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Sometimes even hardened and analytical Wall Street traders need a pat on the back and a soft whisper letting them know everything will be all right.
Fed Chair Janet Yellen gave a talk yesterday evening at the University of Massachusetts Amherst in which she reiterated the central bank's commitment to raising short-term interest rates from zero. The federal funds rate, which is what banks charge one another on overnight loans, has held there for the better of a decade. Yellen did leave the bank wiggle room to hold off on a rate hike in the event that economic conditions turn south.
Yellen said that she and her colleagues expect an "increase in the federal funds rate later this year," given a generally improving domestic economy and the likelihood that inflation will pick up as well. This followed last week's decision by the Fed to keep rates low, in part because of a lack of inflation and difficulties overseas.
This less-than-dovish speech was manna for stock traders, apparently, as the Dow Jones Industrial Average jumped about 200 points by late morning, an increase of 1.2%.
Now followers of the Fed's movements and policies since the Great Recession may be confused: Doesn't Wall Street want low interest rates?
Well, yes. Low rates generally stimulate the economy and boost investor demand for assets with higher potential returns, like stocks. But this time, it seems, traders were looking for something a little different from the Fed—reassurance. They wanted to know that the world economy, which has been rocked by the slowdown in China, was going to be okay.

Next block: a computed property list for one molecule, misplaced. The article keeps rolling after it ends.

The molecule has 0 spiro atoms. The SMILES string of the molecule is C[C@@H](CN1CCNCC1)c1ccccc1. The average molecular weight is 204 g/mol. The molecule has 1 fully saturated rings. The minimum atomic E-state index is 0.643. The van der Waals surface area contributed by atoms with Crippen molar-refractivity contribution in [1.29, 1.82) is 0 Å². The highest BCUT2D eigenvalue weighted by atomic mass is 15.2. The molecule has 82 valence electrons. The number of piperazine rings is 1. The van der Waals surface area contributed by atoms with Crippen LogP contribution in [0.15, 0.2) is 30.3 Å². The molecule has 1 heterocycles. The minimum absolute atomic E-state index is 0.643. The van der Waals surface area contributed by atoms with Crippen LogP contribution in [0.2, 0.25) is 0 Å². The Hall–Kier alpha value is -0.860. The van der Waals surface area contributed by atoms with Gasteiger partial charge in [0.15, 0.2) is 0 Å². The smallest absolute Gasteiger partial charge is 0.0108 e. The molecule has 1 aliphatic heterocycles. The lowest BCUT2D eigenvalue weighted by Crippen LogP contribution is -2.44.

"I think yesterday was better communication from the Fed Chair than what she did after the last meeting," says USAA head of equities John Toohey. "Investors were reassured. The discussion of global risks in her last press conference was a bit of a curve ball."
With today's stock market bump, investors might be telling the Fed that they will not only tolerate a modest rate hike, but they want it because traders see it as a signal about the strength of the economy.
Wall Street hates to be the dumb money, and is apparently relieved that the Fed doesn't know something about the economy that it doesn't.